When you are overcome with greed or you feel, as most people do, that your current lifestyle is unsatisfactory, it can be tempting to use the power of leverage to control a huge position.  

Check out the table below. 

Starting with $50,000.00 you can use leverage to control $500,000.00 worth of stock (bad idea), or you can control $50,000.00 worth of stock by only putting $5,000.00 to work (only risking $5,000.00). 

We started by trading positions with a notional value of $10,000.  You might have committed $900.00 to the trade, or you might have committed $1,100.00 to the trade.  The point is, you control $10,000.00 worth of stock in each of the first three trades.

In the third trade, you made an 80% return on the position.  That caused your account value to spike 16%, which is actually a nice annual return for the average investor. 

But in the fourth trade, you felt overly confident about a trade.  In addition to that, you felt that because you made a nice profit, you could afford to risk a little more.  So you find a very volatile stock that just took a huge dive lower, and you felt the stock would climb much higher just on a "dead cat bounce".

So you used the power of leverage to control a much larger position (in terms of notional value).  You used $16,000.00 cash, but the point is you used it to control a position with a notional value of $80,000.00.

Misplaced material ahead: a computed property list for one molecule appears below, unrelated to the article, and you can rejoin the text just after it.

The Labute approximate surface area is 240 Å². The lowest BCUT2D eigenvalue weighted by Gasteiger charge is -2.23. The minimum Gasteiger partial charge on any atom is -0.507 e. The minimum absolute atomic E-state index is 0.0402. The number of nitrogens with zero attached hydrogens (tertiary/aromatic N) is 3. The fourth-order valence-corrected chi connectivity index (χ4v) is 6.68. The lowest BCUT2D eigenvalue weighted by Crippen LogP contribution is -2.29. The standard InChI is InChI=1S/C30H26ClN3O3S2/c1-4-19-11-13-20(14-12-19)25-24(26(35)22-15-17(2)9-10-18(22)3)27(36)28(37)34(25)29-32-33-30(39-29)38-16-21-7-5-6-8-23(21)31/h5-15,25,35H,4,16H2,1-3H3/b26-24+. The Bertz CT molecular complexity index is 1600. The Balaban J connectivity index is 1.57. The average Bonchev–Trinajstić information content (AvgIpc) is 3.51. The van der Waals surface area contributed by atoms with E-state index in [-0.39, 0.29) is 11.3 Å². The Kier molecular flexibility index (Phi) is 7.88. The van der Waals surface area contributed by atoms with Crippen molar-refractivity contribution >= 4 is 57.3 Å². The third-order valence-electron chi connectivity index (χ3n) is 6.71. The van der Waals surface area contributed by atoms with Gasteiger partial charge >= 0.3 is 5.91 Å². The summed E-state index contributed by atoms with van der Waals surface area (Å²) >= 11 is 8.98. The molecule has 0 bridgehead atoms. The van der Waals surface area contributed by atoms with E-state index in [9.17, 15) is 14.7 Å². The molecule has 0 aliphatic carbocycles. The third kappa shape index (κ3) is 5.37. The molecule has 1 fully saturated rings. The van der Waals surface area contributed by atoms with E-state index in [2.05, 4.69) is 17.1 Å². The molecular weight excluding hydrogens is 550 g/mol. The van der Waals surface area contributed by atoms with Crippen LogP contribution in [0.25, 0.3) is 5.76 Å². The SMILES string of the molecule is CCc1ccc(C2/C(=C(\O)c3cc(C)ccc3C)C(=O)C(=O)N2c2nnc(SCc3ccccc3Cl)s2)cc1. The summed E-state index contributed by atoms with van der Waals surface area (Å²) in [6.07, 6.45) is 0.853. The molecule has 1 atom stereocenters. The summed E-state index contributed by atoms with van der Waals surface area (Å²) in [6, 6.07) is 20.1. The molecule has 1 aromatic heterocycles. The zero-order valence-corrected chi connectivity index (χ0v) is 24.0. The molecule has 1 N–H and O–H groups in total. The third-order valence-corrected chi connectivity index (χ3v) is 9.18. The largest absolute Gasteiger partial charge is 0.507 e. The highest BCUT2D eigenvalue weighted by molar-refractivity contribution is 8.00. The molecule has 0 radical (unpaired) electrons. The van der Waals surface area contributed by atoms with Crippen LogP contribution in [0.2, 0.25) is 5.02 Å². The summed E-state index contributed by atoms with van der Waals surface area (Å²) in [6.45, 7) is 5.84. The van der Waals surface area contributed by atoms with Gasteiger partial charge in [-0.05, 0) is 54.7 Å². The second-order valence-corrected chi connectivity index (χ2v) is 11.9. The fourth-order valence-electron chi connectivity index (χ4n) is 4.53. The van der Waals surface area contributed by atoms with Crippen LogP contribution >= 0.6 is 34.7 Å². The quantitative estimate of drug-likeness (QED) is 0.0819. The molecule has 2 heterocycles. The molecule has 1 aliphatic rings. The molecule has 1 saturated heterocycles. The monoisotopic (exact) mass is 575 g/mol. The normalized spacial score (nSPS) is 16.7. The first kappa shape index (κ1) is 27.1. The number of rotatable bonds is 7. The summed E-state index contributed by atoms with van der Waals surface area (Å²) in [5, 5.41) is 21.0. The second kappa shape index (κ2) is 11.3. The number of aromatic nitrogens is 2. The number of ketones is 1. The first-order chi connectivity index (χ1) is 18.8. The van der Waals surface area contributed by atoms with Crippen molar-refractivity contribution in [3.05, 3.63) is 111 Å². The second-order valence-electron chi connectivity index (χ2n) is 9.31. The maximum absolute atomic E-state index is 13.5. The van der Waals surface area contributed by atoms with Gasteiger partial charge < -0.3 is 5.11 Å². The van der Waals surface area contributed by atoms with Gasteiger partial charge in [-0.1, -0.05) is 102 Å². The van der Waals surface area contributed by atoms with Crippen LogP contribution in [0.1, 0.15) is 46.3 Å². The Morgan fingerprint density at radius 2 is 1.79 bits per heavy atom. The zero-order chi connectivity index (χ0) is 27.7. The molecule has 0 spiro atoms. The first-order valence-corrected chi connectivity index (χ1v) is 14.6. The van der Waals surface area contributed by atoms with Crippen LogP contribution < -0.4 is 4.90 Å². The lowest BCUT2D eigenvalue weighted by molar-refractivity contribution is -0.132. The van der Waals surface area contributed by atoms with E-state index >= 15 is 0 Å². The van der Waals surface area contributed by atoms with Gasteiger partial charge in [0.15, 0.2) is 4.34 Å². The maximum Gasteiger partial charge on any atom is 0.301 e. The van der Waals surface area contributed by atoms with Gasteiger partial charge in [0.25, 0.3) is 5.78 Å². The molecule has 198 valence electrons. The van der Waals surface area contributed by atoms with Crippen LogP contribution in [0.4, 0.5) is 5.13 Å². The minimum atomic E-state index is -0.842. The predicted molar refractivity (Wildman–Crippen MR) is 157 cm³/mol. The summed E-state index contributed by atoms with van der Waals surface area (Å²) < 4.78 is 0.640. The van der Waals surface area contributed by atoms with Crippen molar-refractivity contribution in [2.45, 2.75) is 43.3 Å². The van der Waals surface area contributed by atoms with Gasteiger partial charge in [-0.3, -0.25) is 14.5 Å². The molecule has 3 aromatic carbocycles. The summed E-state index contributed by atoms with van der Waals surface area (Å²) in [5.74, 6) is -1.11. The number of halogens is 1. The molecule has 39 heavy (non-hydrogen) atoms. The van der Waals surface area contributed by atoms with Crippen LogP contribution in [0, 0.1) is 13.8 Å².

But the stock fell further and you lost $15,000.00.  The prior stock advanced 80%, but the overleveraged stock only lost 18.75%.  In dollar terms, you lost nearly twice as much as you gained on the prior trade!

As you can see above, your account value went from being up 16% to being down 14%. 

That may not seem like a big deal.  In fact, you felt like you should reduce the notional value position size to $20,000 for the next couple of trades.  It's twice the amount you originally intended on trading, but now you feel like you have to step the trade size up if you're going to make back your money. 

Instead of turning this into a horror story, I decided that in the next two trades you made 20% and then lost 20%.  But you and I both know the story can have a much worse ending than that.  

Let's look at the table below, which has the same exact percentage returns on the trades, but with an investment of $10,000.00 notional value into each trade. 

As you can see, instead of having an account that is down 10%, you have an account that is up 14.25%

I could have spiced up the story with more volatility and compared an account losing 76% to an account being up 34.25%, but I don't even want you THINKING in those terms.  Let's think about this realistically.

Also note that this is a VERY oversimplified hypothetical scenario.  I don't think it makes sense to invest one "typical" amount of money into positions (such as the $10,000.00 in the scenario above).  It makes sense, instead, to first decide how much you are willing to risk on a trade and then go from there.  But that's another lesson for another day.  

The Takeaway

You can have the most successful system on earth, with the greatest track record, but overleveraging on just one single position deems that system null and void and it is no longer a system.  It can open up a whole can of worms and cause a domino effect that can easily spiral out of control, where you’ll find yourself spending the next several trades trying to make your money back from a stupid loss.

Be a disciplined trader when it comes to position sizing, follow a smart trading philosophy, and the profits will come!